[Python-Dev] New bugtracker project

Stephen J. Turnbull stephen@xemacs.org
24 May 2002 23:15:57 +0900

>>>>> "Andy" == Andy McKay <amckay@merlintechnologies.com> writes:

    >> Submitting a bug/patch can be as simple as sending a plain text
    >> message without any special markup.  Special name:value
    >> information can be provided if known (releases it's related to,
    >> etc)...

When I last sent an unformatted bug to Debian, I got an autoreply
saying "we have a 100GB bit bucket for this and it's about half full.
If you don't want to wait your turn, you can really speed things up
(and help the maintainer, too!) by formatting in the following way.
Information at the following URLs [more detailed instructions, package
search, the BTS URL] may be useful."

More polite than that, but you get the idea.  Worked for me.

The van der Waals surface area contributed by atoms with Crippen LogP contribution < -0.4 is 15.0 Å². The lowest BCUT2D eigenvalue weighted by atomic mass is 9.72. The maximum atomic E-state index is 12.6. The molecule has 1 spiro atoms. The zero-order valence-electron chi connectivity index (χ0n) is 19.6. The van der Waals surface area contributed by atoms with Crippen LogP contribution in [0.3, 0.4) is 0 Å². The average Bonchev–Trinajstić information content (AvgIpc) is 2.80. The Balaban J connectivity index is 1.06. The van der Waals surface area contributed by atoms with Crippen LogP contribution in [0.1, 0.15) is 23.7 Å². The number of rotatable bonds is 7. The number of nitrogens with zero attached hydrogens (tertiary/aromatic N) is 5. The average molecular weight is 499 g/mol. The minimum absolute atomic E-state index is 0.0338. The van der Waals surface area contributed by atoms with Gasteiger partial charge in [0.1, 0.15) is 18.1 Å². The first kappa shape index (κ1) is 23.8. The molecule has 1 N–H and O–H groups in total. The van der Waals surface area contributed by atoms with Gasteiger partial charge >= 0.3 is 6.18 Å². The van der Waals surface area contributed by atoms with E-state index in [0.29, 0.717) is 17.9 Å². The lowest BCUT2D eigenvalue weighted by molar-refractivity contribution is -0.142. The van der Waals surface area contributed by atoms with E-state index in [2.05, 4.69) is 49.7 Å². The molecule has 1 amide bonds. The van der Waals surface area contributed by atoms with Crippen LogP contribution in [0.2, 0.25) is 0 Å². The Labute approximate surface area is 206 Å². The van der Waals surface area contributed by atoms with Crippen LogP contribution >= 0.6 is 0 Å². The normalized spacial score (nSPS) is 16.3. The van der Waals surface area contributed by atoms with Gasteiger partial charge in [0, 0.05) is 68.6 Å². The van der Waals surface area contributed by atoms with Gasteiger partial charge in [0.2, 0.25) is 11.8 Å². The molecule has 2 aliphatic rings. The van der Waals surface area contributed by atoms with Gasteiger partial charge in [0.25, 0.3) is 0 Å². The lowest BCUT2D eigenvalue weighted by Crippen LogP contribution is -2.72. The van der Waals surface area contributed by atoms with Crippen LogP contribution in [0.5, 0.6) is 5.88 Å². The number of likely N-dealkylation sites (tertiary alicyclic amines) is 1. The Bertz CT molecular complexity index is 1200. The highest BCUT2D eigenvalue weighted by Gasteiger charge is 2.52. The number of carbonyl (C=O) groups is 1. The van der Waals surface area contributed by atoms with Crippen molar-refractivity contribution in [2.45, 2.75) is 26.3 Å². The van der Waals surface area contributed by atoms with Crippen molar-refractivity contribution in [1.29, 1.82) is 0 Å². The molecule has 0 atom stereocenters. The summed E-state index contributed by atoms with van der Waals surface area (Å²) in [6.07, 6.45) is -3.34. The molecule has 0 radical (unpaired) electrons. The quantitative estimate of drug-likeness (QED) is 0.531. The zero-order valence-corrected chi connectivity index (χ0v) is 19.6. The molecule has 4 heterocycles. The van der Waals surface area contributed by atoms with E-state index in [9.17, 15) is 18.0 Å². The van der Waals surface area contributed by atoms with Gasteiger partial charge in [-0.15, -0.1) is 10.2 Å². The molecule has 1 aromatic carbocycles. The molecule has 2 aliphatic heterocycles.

Andy> I altered ActiveState's bugzilla to do this, although I dont
    Andy> think its such a good idea. By submitting through the web
    Andy> interface you can force people to give you certain data for
    Andy> example os, python version etc. You either end up getting
    Andy> inconsistent data or forcing emails to be written in a
    Andy> certain way.

True.  I think the typical Debian package gets only a few entries a
week.  But I think a scoring mechanism that files the bug in a
low-priority slot and bounces instructions back to the reporter is a
good compromise.

One thing I don't like about the Debian BTS is that it presents all
unclosed bugs ever.  Maintainers should have that in their face, I
suppose, but from the user's point of view anything whose last entry
is a year or more old is irrelevant.

Institute of Policy and Planning Sciences     http://turnbull.sk.tsukuba.ac.jp
University of Tsukuba                    Tennodai 1-1-1 Tsukuba 305-8573 JAPAN
 My nostalgia for Icon makes me forget about any of the bad things.  I don't
have much nostalgia for Perl, so its faults I remember.  Scott Gilbert c.l.py